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Urbanisation is no panacea for all our ills

Urbanization is a modern phenomenon and results in progressive concentration of population in urban unit. In India too urbanisation is taking place and of late quite rapidly. Though only 1/3rd of India’s population now lives in urban areas, every 12th city dweller of the world and every 7th of the developing countries is from India. This ratio bound to improve in the coming days as it is estimated that more than half the population of the country would live in urban areas.

But urbanisation is not panacea for all our ills and at times it may the reason for some of them.  Urbanisation in India has created problems of housing, mushrooming of slums, inadequate provision of transport services, water supply and sanitation facilities, increased pollution, both water and air and above all inadequate provision for social infrastructure (school, hospital, etc).  Most of the Metro cities in India have reached saturation point in terms of employment creation and provision of basic amenities to the cities. As a result, we can see in most of our cities urban poverty, growing unemployment, homeless population and stretched urban infrastructure. Urbanization occurs not due to urban pull but due to rural push factors.

Growth seen in urban areas is not inclusive one and has only helped to increase disparity between the rich and poor. In fact, Urbanization is generating social and economic inequalities which warrant social conflicts, crimes and anti-social activities. Illiterate, low-skilled or unskilled migrants from rural areas are absorbed in poor low-grade urban informal sector at a very low wage-rate and urban informal sector becomes inefficient and unproductive. Most of these cities using capital intensive technologies cannot generate employment for these distressed rural poor. So, there is transfer from rural poverty to urban poverty.

Unchecked migration of rural population to cities has resulted in their horizontal expansion engulfing the nearby fringe villages and converting the agricultural lands for housing and creating other infrastructural facilities. Another thing worth consideration is land value which is appreciated because of scarcity of land in the growing urban centres. Therefore, there is mushrooming growth of apartments and in busy centres, the apartments are given permission without checking the way of sewage facilities.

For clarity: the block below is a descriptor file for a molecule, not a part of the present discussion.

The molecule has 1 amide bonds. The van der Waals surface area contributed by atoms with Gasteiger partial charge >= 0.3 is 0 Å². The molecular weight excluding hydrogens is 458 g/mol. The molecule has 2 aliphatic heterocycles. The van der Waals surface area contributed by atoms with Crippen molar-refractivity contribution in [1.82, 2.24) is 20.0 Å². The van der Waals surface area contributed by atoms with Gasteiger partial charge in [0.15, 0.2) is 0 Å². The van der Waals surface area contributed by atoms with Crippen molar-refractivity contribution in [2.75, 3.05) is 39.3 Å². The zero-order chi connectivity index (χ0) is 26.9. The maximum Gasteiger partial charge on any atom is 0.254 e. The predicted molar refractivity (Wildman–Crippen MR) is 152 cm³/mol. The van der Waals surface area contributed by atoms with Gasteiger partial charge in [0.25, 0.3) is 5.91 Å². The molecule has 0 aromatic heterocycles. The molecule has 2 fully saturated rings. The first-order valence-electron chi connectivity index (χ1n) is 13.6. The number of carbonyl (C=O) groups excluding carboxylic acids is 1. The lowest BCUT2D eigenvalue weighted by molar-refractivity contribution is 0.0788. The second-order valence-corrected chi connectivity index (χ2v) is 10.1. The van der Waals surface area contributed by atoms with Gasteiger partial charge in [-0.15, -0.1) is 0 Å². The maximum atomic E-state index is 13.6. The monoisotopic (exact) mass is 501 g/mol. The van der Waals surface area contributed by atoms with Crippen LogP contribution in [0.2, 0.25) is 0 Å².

To put it in simple words, our cities have grown over the year only in terms of population and in some cases, in area but not in urban prosperity, and culture. Further, lopsided and uncontrolled urbanization leads to environmental degradation and degradation in the quality of urban life.

Since our mega cities have reached a saturation point in terms of employment generation future growth efforts and investments should be directed towards small cities which have been neglected so far so that functional base of urban economy is strengthened. Policy should also be related to proper urban planning where city planning will consist of operational, developmental and restorative planning. Operational planning should take care of improvement of urban infrastructure, e.g. roads, traffic, transport etc.

Our developmental planning should emphasize on development of newly annexed urban areas. Restorative planning should aim to restore original status of old building monuments which have historic value. In general, urban planning must aim at following components like balanced regional and urban planning, development of strong economic base for urban economy and more importantly, integration of rural and urban sectors.

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